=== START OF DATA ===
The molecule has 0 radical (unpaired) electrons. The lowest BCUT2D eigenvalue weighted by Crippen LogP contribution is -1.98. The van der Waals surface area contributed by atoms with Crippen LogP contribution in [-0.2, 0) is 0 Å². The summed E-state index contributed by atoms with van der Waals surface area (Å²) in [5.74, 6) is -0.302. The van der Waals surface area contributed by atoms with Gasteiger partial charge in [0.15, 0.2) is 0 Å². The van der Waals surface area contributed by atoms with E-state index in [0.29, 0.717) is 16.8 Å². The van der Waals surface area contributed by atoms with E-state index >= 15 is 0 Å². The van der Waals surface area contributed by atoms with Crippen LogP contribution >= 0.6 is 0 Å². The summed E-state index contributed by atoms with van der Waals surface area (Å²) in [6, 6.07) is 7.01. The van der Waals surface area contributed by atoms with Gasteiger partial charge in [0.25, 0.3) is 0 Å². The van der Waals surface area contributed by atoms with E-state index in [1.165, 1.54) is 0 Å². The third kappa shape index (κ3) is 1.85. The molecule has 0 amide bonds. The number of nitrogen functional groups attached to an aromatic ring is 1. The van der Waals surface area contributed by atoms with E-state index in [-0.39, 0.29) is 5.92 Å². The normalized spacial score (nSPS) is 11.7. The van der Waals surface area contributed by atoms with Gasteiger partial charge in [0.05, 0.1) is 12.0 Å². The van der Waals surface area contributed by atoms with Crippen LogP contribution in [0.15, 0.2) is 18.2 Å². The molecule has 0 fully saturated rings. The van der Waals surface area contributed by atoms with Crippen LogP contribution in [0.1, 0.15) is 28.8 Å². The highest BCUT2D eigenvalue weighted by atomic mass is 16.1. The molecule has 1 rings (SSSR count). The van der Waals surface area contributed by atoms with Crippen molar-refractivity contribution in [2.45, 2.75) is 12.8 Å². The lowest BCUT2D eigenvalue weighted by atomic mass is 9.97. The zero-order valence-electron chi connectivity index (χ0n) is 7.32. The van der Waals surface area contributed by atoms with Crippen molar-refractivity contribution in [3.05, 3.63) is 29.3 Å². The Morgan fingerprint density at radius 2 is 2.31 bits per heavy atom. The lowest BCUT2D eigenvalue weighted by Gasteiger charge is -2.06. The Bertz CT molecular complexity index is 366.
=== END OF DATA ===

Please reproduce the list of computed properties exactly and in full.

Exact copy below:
The molecule has 0 radical (unpaired) electrons. The lowest BCUT2D eigenvalue weighted by Crippen LogP contribution is -1.98. The van der Waals surface area contributed by atoms with Crippen LogP contribution in [-0.2, 0) is 0 Å². The summed E-state index contributed by atoms with van der Waals surface area (Å²) in [5.74, 6) is -0.302. The van der Waals surface area contributed by atoms with Gasteiger partial charge in [0.15, 0.2) is 0 Å². The van der Waals surface area contributed by atoms with E-state index in [0.29, 0.717) is 16.8 Å². The van der Waals surface area contributed by atoms with E-state index >= 15 is 0 Å². The van der Waals surface area contributed by atoms with Crippen LogP contribution >= 0.6 is 0 Å². The summed E-state index contributed by atoms with van der Waals surface area (Å²) in [6, 6.07) is 7.01. The van der Waals surface area contributed by atoms with Gasteiger partial charge in [0.25, 0.3) is 0 Å². The van der Waals surface area contributed by atoms with E-state index in [1.165, 1.54) is 0 Å². The third kappa shape index (κ3) is 1.85. The molecule has 0 amide bonds. The number of nitrogen functional groups attached to an aromatic ring is 1. The van der Waals surface area contributed by atoms with E-state index in [-0.39, 0.29) is 5.92 Å². The normalized spacial score (nSPS) is 11.7. The van der Waals surface area contributed by atoms with Gasteiger partial charge in [0.05, 0.1) is 12.0 Å². The van der Waals surface area contributed by atoms with Crippen LogP contribution in [0.15, 0.2) is 18.2 Å². The molecule has 0 fully saturated rings. The van der Waals surface area contributed by atoms with Crippen LogP contribution in [0.1, 0.15) is 28.8 Å². The highest BCUT2D eigenvalue weighted by atomic mass is 16.1. The molecule has 1 rings (SSSR count). The van der Waals surface area contributed by atoms with Crippen molar-refractivity contribution in [2.45, 2.75) is 12.8 Å². The lowest BCUT2D eigenvalue weighted by atomic mass is 9.97. The zero-order valence-electron chi connectivity index (χ0n) is 7.32. The van der Waals surface area contributed by atoms with Crippen molar-refractivity contribution in [3.05, 3.63) is 29.3 Å². The Morgan fingerprint density at radius 2 is 2.31 bits per heavy atom. The lowest BCUT2D eigenvalue weighted by Gasteiger charge is -2.06. The Bertz CT molecular complexity index is 366.